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Sunday, September 30, 2007

Rep. Ken Paxton Responds to Mr. Unloadingzone

About a month ago, I received what I found to be a VERY upsetting email from Representative Ken Paxton concerning the tolling of US Highway 121. I responded to his email and added a few more complaints. I posted all this for you in Rep. Ken Paxton Brags that North Texas Drivers will be Taxed to Death by the NTTA.

Much to my surprise, I received a response from Rep. Paxton on fine linen stationary. Had it been one of those canned "I always enjoy hearing from the voters" letters, I would have tossed it and moved on. But instead, he (or, for the cynical among you, someone on his staff reflecting his views) actually addressed my email on a point-for-point basis.

I found that interesting, and as my blog represents things that are interesting to me, I'm going to share Rep. Paxton's response with you:

Dear Mr. Unloadingzone ,

Thank you for you recent communication regarding toll roads. I, too, have become increasingly concerned and frustrated over the issue of highway funding, particularly with regard to toll roads.

The Texas Department of Transportation (TxDOT) along with local leaders who serve on the Regional Transportation Council (RTC) made the decision to toll Highway 121 when the Legislature was not in session. Addiionally, TxDOT had plans to move forward with a foreign-owned, private company for this project. Once the Legislature went into session, however, we took steps to prevent the foreign company fom receiving the contract for S.H. 121, thus leading to the decision of granting this tolling project to the North Texas Tollway Authority (please note there are free, continuous frontage roads plannned for the entire length of the S.H. 121 tollway). I wrote about the finalized plans for S.H. 121 because I believe my responsibilities as a representative include keeping the public informed on state projects, particularly ones that affect individuals living in Collin County, and I use my weekly newsletter as a vehicle for doing so.

You are correct that local governments did contribute land and funds to assist with the completion of the project (please see the enclosed information sheet). However, the region will receive $3.3 billion from the concession agreement to construct the project. By state law this money must stay in the region where the toll project is located to construct additional transportation projects. The RTC is handling this selection process now, and several projects in Frisco have been identified for funding using money from this upfront payment. For more information about the next RTC meeting, please visit

Right now Collin County is among the fastest growing counties in the nation. Our need for improved and expanded roads is tremendous. However, I too, am afraid that this need may have been exploited as an opportunity to make money for Austin. Therefore, during the interim, my colleagues and I have stated our commitment to closely scrutinizing our State's funding structure to re-examine how we spend state resources for transportation projects so these issues may be addressed during the legislative session.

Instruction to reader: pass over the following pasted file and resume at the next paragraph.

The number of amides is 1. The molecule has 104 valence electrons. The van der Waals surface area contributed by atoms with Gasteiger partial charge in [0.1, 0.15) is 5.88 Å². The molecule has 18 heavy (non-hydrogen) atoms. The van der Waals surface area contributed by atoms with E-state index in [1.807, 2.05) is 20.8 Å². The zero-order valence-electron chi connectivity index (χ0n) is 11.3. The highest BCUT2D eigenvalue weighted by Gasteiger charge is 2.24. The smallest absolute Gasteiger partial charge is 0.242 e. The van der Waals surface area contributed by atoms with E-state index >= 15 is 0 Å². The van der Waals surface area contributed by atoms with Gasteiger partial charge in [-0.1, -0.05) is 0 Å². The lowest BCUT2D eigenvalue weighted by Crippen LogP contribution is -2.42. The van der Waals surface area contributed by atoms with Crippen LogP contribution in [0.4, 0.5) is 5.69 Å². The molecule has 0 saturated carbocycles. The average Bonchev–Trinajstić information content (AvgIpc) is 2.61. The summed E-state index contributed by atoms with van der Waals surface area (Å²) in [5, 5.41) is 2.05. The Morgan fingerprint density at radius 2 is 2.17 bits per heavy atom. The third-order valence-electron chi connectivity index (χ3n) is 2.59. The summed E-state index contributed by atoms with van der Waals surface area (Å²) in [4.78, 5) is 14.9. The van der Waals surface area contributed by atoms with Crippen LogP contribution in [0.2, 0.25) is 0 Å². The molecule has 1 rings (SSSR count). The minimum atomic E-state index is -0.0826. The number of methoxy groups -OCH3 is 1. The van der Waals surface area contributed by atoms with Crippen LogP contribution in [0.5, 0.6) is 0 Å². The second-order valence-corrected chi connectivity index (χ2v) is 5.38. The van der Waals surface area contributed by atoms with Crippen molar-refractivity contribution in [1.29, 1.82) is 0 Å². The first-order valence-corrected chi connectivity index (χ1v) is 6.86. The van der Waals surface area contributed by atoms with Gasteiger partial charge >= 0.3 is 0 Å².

I strongly agree with you, too, that the State must reconsider how we spend the money collected from the current gas tax and other transportation related taxes and fees before we rely on tolls or increasing the gas tax. We should also focus on ensuring that these dollars are spent properly and efficiently. Far too much of this money is diverted to programs and funds unrelated to transportation, and I believe we should reallocate this money for use on its intended purpose before considering new opportunities to tax and/or toll Texas drivers.

With regards to your concerns pertaining to public schools, I agree we must focus on spending education money on actually educating students. It is for this reason I supported Governor Perry's decision in 2005 to direct the Texas Education Agency to allocate 65 percent of their revenue to direct classroom instruction. I agree with you also that we spend far too much of our limited state resouces on educating individuals who are in our country illegally. However, in a 1977 case (Plyler vs.Doe), the United States Supreme Court ruled against a Texas law that changed the education code to prohibit the use of state funds to educate illegal immigrants. It is for this reason, we are now required to provide free public eductions to every child in Texas. However, I did introduce legislation this session to repeal a law that grants in-state tuition to illegal immigrants who graduate from our state's high schools.

Thank you again for taking the time to contact me. I appreciate your input and welcome your comments anytime.

Best Regards,

Ken Paxton

I appreciate your response, Mr. Paxton. It answers some questions but opens up a few more. I'll leave the meat of this post to you and respond in another.


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1 comment:

Anonymous said...

He's full of crap just like the rest of them in Austin. It's always somebody elses fault they can't get anything done. He sucks and they all suck. Don't believe anything he tells you.

Mrs. Unloadingzone

Mrs. Unloadingzone
"The Girl of my Dreams"